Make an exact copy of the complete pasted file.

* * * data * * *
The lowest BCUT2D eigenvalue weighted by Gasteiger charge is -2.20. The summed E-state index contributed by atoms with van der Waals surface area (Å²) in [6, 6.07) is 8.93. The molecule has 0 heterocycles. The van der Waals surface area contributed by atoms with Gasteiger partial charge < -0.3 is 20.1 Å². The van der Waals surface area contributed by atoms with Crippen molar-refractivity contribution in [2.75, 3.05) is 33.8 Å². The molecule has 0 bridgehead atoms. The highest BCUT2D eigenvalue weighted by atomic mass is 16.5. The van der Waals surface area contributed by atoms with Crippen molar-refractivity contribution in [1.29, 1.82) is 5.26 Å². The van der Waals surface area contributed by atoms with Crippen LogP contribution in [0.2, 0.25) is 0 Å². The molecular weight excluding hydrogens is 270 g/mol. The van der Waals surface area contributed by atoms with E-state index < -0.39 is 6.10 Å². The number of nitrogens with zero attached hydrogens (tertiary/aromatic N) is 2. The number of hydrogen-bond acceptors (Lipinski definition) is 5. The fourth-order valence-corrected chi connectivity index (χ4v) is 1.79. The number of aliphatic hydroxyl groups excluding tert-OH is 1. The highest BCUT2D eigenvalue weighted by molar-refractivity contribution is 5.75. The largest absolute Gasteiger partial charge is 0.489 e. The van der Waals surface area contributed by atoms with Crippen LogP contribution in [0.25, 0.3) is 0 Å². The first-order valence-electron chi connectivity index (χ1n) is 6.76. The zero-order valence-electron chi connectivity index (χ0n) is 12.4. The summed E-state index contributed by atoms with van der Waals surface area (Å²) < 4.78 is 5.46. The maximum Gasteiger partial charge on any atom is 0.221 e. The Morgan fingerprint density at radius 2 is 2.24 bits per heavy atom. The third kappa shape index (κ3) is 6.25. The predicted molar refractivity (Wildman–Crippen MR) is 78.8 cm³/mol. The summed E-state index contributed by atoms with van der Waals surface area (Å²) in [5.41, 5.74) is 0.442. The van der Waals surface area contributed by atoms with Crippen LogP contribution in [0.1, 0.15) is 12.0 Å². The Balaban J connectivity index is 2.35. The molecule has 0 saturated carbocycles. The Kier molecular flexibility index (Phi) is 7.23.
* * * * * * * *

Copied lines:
The lowest BCUT2D eigenvalue weighted by Gasteiger charge is -2.20. The summed E-state index contributed by atoms with van der Waals surface area (Å²) in [6, 6.07) is 8.93. The molecule has 0 heterocycles. The van der Waals surface area contributed by atoms with Gasteiger partial charge < -0.3 is 20.1 Å². The van der Waals surface area contributed by atoms with Crippen molar-refractivity contribution in [2.75, 3.05) is 33.8 Å². The molecule has 0 bridgehead atoms. The highest BCUT2D eigenvalue weighted by atomic mass is 16.5. The van der Waals surface area contributed by atoms with Crippen molar-refractivity contribution in [1.29, 1.82) is 5.26 Å². The van der Waals surface area contributed by atoms with Crippen LogP contribution in [0.2, 0.25) is 0 Å². The molecular weight excluding hydrogens is 270 g/mol. The van der Waals surface area contributed by atoms with E-state index < -0.39 is 6.10 Å². The number of nitrogens with zero attached hydrogens (tertiary/aromatic N) is 2. The number of hydrogen-bond acceptors (Lipinski definition) is 5. The fourth-order valence-corrected chi connectivity index (χ4v) is 1.79. The number of aliphatic hydroxyl groups excluding tert-OH is 1. The highest BCUT2D eigenvalue weighted by molar-refractivity contribution is 5.75. The largest absolute Gasteiger partial charge is 0.489 e. The van der Waals surface area contributed by atoms with Crippen LogP contribution in [0.25, 0.3) is 0 Å². The first-order valence-electron chi connectivity index (χ1n) is 6.76. The zero-order valence-electron chi connectivity index (χ0n) is 12.4. The summed E-state index contributed by atoms with van der Waals surface area (Å²) < 4.78 is 5.46. The maximum Gasteiger partial charge on any atom is 0.221 e. The Morgan fingerprint density at radius 2 is 2.24 bits per heavy atom. The third kappa shape index (κ3) is 6.25. The predicted molar refractivity (Wildman–Crippen MR) is 78.8 cm³/mol. The summed E-state index contributed by atoms with van der Waals surface area (Å²) in [5.41, 5.74) is 0.442. The van der Waals surface area contributed by atoms with Crippen LogP contribution in [0.1, 0.15) is 12.0 Å². The Balaban J connectivity index is 2.35. The molecule has 0 saturated carbocycles. The Kier molecular flexibility index (Phi) is 7.23.